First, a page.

High Performance Computing
What is High Performance Computing?
High Performance Computing (HPC) typically refers to the practice of aggregating many computers together in such a way as to provide a single facility with more computational power than one could typically get out of a laptop, desktop computer or workstation. This aggregation of computers is often referred to as a high-performance computer (often abbreviated to HPC), a supercomputer or a compute cluster (i.e a cluster of computers).
Traditionally, HPC was used to solve large, complex problems that could not “fit” inside a single computer. However, other the last decade, the need to solve much smaller problems but many of them, or the need to analyse many individual items of data, has become a large and important part of the work which is run on high-performance computers. This type of work is often referred to as high-throughput computing or HTC.
What High Performance Computing service does Imperial provide?
The Research Computing Service (RCS) provides access to HPC resources and support to any researcher at Imperial College. At the core of the HPC service is a large High-Performance Computing (HPC) facility for non-interactive, high-throughput and highly parallel compute- and data-intensive tasks. The HPC facility additional contains compute nodes with GPUs for GPU accelerated workloads including AI/Machine Learning.
The HPC service is managed and supported by the Research Computing Platforms Team, within the Research Computing Service. The specifications of the HPC facilities we provide access to may be found in our documentation.
What should I know before I apply for access?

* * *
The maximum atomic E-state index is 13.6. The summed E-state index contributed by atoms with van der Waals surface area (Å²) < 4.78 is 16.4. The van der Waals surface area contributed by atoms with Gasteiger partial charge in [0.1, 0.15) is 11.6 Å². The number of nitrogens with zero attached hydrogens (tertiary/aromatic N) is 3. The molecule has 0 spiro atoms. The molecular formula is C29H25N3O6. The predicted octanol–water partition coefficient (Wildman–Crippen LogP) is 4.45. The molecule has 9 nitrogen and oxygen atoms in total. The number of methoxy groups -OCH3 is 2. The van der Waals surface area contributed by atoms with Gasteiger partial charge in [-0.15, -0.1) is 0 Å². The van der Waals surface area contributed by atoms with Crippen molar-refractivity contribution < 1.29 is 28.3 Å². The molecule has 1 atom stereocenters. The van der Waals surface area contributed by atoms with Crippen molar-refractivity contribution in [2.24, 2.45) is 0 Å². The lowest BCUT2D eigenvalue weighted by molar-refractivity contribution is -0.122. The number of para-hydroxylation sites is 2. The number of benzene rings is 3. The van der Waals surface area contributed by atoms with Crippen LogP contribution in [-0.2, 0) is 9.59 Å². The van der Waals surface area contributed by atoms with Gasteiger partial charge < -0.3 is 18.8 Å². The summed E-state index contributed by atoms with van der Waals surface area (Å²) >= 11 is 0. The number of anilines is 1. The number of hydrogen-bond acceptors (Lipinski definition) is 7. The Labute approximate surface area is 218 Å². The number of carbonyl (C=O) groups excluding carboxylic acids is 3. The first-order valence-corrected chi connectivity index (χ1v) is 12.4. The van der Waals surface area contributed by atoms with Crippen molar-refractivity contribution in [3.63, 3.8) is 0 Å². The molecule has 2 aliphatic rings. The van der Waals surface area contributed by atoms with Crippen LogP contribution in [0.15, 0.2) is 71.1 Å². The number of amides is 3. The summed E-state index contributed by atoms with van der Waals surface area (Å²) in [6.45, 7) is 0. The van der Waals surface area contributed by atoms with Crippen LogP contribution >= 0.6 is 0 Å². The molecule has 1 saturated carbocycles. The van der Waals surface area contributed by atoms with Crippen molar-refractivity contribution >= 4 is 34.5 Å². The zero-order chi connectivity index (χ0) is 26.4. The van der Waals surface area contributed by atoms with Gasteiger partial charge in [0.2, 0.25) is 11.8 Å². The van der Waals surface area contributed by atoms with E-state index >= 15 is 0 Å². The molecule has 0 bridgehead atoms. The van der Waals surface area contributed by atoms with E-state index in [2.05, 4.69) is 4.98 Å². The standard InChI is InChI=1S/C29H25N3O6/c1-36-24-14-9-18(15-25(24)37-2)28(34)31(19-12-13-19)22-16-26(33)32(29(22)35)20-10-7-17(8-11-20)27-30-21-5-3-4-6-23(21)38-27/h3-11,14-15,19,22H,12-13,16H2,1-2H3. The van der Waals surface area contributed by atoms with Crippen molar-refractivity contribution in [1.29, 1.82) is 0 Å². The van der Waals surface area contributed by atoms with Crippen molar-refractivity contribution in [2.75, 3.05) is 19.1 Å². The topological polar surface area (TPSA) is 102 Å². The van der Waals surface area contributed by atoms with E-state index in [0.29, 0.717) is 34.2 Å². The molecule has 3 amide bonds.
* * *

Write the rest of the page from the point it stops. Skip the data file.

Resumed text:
The HPC facility is managed by a batch system which is responsible for matching your compute tasks, known as jobs, to available nodes. As a user you submit a job to the batch system, which holds it in a queue, along with those of other users, until there are sufficient nodes free to run your job. The HPC facility is not generally suitable for interactive work although some interactive services are available (please see the user guide for further information).
All our systems run Linux meaning any software/applications you wish to run must be compatible with this operating system. You will also need some familiarity with the Linux command line terminal; if this is new to you, please read our introductions to the command-line and shell scripting. The Graduate School provide regular training courses on the use of the Linux command line for scientific computing; these courses are open for all students and staff.
How do I start using the HPC service?
To start using the HPC service, please read our “Get Access to High Performance Computing” guide.
The support guide for the HPC service is hosted on the Imperial College Confluence wiki.